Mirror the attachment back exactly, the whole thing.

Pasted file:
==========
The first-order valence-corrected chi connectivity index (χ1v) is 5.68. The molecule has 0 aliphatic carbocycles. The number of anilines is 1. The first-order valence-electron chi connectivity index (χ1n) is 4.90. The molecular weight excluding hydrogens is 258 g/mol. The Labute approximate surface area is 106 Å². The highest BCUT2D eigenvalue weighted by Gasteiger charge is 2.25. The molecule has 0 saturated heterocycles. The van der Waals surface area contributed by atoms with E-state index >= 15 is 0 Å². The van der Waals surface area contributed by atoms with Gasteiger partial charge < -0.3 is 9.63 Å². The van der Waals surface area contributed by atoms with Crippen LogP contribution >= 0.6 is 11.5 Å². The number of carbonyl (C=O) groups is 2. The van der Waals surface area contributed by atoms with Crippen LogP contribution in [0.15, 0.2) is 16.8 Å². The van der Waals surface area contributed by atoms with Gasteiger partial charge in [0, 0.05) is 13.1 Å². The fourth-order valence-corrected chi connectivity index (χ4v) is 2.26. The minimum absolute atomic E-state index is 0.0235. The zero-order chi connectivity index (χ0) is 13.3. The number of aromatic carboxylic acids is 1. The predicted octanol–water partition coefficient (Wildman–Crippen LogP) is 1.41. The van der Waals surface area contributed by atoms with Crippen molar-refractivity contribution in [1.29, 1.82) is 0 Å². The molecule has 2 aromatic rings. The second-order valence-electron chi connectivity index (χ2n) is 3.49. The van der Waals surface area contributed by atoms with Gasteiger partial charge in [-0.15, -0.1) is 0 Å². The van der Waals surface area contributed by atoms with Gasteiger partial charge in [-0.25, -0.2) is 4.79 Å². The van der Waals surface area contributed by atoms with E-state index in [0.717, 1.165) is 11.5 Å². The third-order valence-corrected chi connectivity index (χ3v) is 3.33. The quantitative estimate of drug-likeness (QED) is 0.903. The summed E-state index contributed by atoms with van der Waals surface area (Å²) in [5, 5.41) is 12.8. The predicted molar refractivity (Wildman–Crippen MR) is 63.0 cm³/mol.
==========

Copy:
The first-order valence-corrected chi connectivity index (χ1v) is 5.68. The molecule has 0 aliphatic carbocycles. The number of anilines is 1. The first-order valence-electron chi connectivity index (χ1n) is 4.90. The molecular weight excluding hydrogens is 258 g/mol. The Labute approximate surface area is 106 Å². The highest BCUT2D eigenvalue weighted by Gasteiger charge is 2.25. The molecule has 0 saturated heterocycles. The van der Waals surface area contributed by atoms with E-state index >= 15 is 0 Å². The van der Waals surface area contributed by atoms with Gasteiger partial charge < -0.3 is 9.63 Å². The van der Waals surface area contributed by atoms with Crippen LogP contribution >= 0.6 is 11.5 Å². The number of carbonyl (C=O) groups is 2. The van der Waals surface area contributed by atoms with Crippen LogP contribution in [0.15, 0.2) is 16.8 Å². The van der Waals surface area contributed by atoms with Gasteiger partial charge in [0, 0.05) is 13.1 Å². The fourth-order valence-corrected chi connectivity index (χ4v) is 2.26. The minimum absolute atomic E-state index is 0.0235. The zero-order chi connectivity index (χ0) is 13.3. The number of aromatic carboxylic acids is 1. The predicted octanol–water partition coefficient (Wildman–Crippen LogP) is 1.41. The van der Waals surface area contributed by atoms with Crippen molar-refractivity contribution in [1.29, 1.82) is 0 Å². The molecule has 2 aromatic rings. The second-order valence-electron chi connectivity index (χ2n) is 3.49. The van der Waals surface area contributed by atoms with Gasteiger partial charge in [-0.15, -0.1) is 0 Å². The van der Waals surface area contributed by atoms with Gasteiger partial charge in [-0.25, -0.2) is 4.79 Å². The van der Waals surface area contributed by atoms with E-state index in [0.717, 1.165) is 11.5 Å². The third-order valence-corrected chi connectivity index (χ3v) is 3.33. The quantitative estimate of drug-likeness (QED) is 0.903. The summed E-state index contributed by atoms with van der Waals surface area (Å²) in [5, 5.41) is 12.8. The predicted molar refractivity (Wildman–Crippen MR) is 63.0 cm³/mol.